We are joined by the head of the FBI Agents Association who explains how they have been affected by the US Government shutdown. 800,000 federal employees remain unpaid but many are expected to continue to work. Amongst this group is the FBI.
Also on the programme our correspondent in Moscow sees the first public appearance of Paul Whelan, the former US marine accused of being a spy by Russia. And David Attenborough talks with Prince William about climate change at the World Economic Forum in Davos.
(Picture: A sign alerts visitors to the closure of the National Archives in Washington. Credit: EPA/Lo Scalzo)
Davos: Can Big Business Solve Climate Change?
As the global elite meet for the World Economic Forum in Davos, two of the main issues being discussed include uncertainty facing the global economy and climate change.
Also in the programme: Zimbabwe’s President Emmerson Mnangagwa has responded to the violence and protests on the country’s streets, and it’s the 50th anniversary of the Cairo International Book Fair- which is the biggest and oldest in the Arab world.
(Photo: Sir David Attenborough during an opening ceremony of the World Economic Forum (WEF) in Davos, Switzerland, January 21, 2019. Credit: Reuters/Arnd Wiegmann)
Is Zimbabwe worse now than under Mugabe?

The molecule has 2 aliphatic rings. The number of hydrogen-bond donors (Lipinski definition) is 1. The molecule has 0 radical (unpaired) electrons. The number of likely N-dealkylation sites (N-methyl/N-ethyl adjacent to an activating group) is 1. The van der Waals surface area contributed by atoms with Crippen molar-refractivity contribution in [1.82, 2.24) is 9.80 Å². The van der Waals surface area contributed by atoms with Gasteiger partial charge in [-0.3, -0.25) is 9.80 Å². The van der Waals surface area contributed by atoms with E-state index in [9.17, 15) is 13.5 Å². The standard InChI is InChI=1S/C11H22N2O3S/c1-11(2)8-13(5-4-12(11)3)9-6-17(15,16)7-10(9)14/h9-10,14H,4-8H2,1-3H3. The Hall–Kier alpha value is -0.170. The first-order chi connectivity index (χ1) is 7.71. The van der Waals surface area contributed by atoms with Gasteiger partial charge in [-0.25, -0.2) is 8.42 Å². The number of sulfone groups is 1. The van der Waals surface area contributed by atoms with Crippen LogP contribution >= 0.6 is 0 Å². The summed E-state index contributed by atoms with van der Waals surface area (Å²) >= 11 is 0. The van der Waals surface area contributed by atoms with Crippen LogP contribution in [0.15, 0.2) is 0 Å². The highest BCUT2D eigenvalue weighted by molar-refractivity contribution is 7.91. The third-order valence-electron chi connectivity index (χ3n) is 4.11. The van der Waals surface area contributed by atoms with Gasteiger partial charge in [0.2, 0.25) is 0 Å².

President Mnangagwa cancels a trip to Davos and returns home to deal with unrest after a brutal crackdown by his security services, condemned by opposition politicians. Demonstrations started after a hike in the price of fuel.
Also in the programme: The Archbishop of Canterbury reveals he prays in tongues each morning, but what exactly does it involve? And the smartphone messaging service, WhatsApp, announces it will limit all its members to forwarding any single message five times, in an attempt to prevent the dissemination of fake news.
(Photo: Protestors cross a main road in Harare, Zimbabwe, after members of the public went onto the streets to protest over the recent fuel increase. Credit: EPA/Aaron Ufumeli)
The opposition politicians in Zimbabwe has accused the security forces of carrying out a brutal crackdown against its members in response to last week's protests against a sharp rise in the price of fuel. We hear from our correspondent in Harare.
Also in the programme: UK government publishes landmark domestic abuse bill; and the Philippines holds autonomy referendum in restive Mindanao.
(Photo: Protesters burning tyres in the Zimbabwean capital Harare. Credit: EPA)
DRC Opposition Urges Civil Disobedience
Martin Fayulu disputes the constitutional court ruling declaring Felix Tshisekedi the presidential election winner, and has called on his supporters to protest. Some African leaders have congratulated Mr Tshisekedi on his victory – but the continent-wide organisation the African Union has yet to back the result and has postponed a delegation’s visit to the country. We’ll hear from the AU, Mr Fayulu himself, and ask what the international community is likely to do now.
Also in the programme: we’ll hear from one of Yemen’s ‘forgotten villages’, which haven’t received any aid since the war began four years ago; and we’ll discuss - should a prominent profile on social media let you jump the queue when applying for asylum?
(Picture: Martin Fayulu, who says he is the DRC's "legitimate" president. Credit: Reuters)